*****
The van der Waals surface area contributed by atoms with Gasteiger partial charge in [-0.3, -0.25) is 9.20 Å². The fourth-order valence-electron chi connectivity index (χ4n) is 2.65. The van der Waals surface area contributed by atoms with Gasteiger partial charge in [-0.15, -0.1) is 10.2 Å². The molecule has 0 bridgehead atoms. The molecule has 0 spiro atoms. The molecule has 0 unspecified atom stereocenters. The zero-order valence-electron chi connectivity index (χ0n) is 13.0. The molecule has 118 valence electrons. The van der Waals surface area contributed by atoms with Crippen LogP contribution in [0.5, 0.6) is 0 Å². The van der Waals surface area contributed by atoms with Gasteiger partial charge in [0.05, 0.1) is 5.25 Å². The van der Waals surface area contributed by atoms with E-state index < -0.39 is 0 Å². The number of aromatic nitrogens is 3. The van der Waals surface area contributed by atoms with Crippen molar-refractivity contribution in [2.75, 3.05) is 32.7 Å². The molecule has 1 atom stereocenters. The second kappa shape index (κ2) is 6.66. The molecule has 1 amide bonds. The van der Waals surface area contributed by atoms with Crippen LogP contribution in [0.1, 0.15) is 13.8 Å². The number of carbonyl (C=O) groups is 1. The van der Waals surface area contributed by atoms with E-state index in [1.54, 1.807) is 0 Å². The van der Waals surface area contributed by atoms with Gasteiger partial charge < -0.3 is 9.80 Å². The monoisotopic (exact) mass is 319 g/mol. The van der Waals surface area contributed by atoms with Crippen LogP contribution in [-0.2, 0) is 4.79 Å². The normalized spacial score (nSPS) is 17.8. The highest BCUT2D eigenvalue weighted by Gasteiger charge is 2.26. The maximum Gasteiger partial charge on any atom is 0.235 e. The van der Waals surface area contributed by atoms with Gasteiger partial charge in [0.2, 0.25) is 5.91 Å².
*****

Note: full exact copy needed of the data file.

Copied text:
The van der Waals surface area contributed by atoms with Gasteiger partial charge in [-0.3, -0.25) is 9.20 Å². The fourth-order valence-electron chi connectivity index (χ4n) is 2.65. The van der Waals surface area contributed by atoms with Gasteiger partial charge in [-0.15, -0.1) is 10.2 Å². The molecule has 0 bridgehead atoms. The molecule has 0 spiro atoms. The molecule has 0 unspecified atom stereocenters. The zero-order valence-electron chi connectivity index (χ0n) is 13.0. The molecule has 118 valence electrons. The van der Waals surface area contributed by atoms with Crippen LogP contribution in [0.5, 0.6) is 0 Å². The van der Waals surface area contributed by atoms with Gasteiger partial charge in [0.05, 0.1) is 5.25 Å². The van der Waals surface area contributed by atoms with E-state index < -0.39 is 0 Å². The number of aromatic nitrogens is 3. The van der Waals surface area contributed by atoms with Crippen molar-refractivity contribution in [2.75, 3.05) is 32.7 Å². The molecule has 1 atom stereocenters. The second kappa shape index (κ2) is 6.66. The molecule has 1 amide bonds. The van der Waals surface area contributed by atoms with Crippen LogP contribution in [0.1, 0.15) is 13.8 Å². The number of carbonyl (C=O) groups is 1. The van der Waals surface area contributed by atoms with E-state index in [1.54, 1.807) is 0 Å². The van der Waals surface area contributed by atoms with Gasteiger partial charge < -0.3 is 9.80 Å². The monoisotopic (exact) mass is 319 g/mol. The van der Waals surface area contributed by atoms with Crippen LogP contribution in [-0.2, 0) is 4.79 Å². The normalized spacial score (nSPS) is 17.8. The highest BCUT2D eigenvalue weighted by Gasteiger charge is 2.26. The maximum Gasteiger partial charge on any atom is 0.235 e. The van der Waals surface area contributed by atoms with Gasteiger partial charge in [0.2, 0.25) is 5.91 Å².